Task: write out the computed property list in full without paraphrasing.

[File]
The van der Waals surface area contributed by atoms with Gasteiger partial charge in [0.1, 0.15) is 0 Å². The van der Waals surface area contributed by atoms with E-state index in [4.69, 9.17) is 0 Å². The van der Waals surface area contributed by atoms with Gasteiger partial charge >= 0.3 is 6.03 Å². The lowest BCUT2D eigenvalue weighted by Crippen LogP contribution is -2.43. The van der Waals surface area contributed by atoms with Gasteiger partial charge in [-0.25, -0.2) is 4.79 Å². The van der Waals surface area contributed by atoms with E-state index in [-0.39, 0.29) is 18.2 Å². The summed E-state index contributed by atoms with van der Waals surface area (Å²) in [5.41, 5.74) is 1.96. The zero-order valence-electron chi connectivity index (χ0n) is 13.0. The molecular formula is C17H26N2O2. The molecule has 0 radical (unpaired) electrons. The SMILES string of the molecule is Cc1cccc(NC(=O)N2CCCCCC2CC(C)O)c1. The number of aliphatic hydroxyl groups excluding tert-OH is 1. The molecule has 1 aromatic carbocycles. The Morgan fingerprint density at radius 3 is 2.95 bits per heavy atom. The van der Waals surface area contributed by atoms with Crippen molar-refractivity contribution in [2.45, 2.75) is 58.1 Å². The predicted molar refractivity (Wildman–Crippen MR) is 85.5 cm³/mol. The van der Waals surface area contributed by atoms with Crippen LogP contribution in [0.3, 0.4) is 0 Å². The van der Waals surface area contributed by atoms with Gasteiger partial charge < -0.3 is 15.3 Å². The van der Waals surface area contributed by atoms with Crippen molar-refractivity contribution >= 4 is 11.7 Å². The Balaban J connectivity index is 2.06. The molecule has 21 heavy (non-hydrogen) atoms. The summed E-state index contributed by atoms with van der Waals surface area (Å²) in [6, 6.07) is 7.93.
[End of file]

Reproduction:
The van der Waals surface area contributed by atoms with Gasteiger partial charge in [0.1, 0.15) is 0 Å². The van der Waals surface area contributed by atoms with E-state index in [4.69, 9.17) is 0 Å². The van der Waals surface area contributed by atoms with Gasteiger partial charge >= 0.3 is 6.03 Å². The lowest BCUT2D eigenvalue weighted by Crippen LogP contribution is -2.43. The van der Waals surface area contributed by atoms with Gasteiger partial charge in [-0.25, -0.2) is 4.79 Å². The van der Waals surface area contributed by atoms with E-state index in [-0.39, 0.29) is 18.2 Å². The summed E-state index contributed by atoms with van der Waals surface area (Å²) in [5.41, 5.74) is 1.96. The zero-order valence-electron chi connectivity index (χ0n) is 13.0. The molecular formula is C17H26N2O2. The molecule has 0 radical (unpaired) electrons. The SMILES string of the molecule is Cc1cccc(NC(=O)N2CCCCCC2CC(C)O)c1. The number of aliphatic hydroxyl groups excluding tert-OH is 1. The molecule has 1 aromatic carbocycles. The Morgan fingerprint density at radius 3 is 2.95 bits per heavy atom. The van der Waals surface area contributed by atoms with Crippen molar-refractivity contribution in [2.45, 2.75) is 58.1 Å². The predicted molar refractivity (Wildman–Crippen MR) is 85.5 cm³/mol. The van der Waals surface area contributed by atoms with Crippen LogP contribution in [0.3, 0.4) is 0 Å². The van der Waals surface area contributed by atoms with Gasteiger partial charge < -0.3 is 15.3 Å². The van der Waals surface area contributed by atoms with Crippen molar-refractivity contribution >= 4 is 11.7 Å². The Balaban J connectivity index is 2.06. The molecule has 21 heavy (non-hydrogen) atoms. The summed E-state index contributed by atoms with van der Waals surface area (Å²) in [6, 6.07) is 7.93.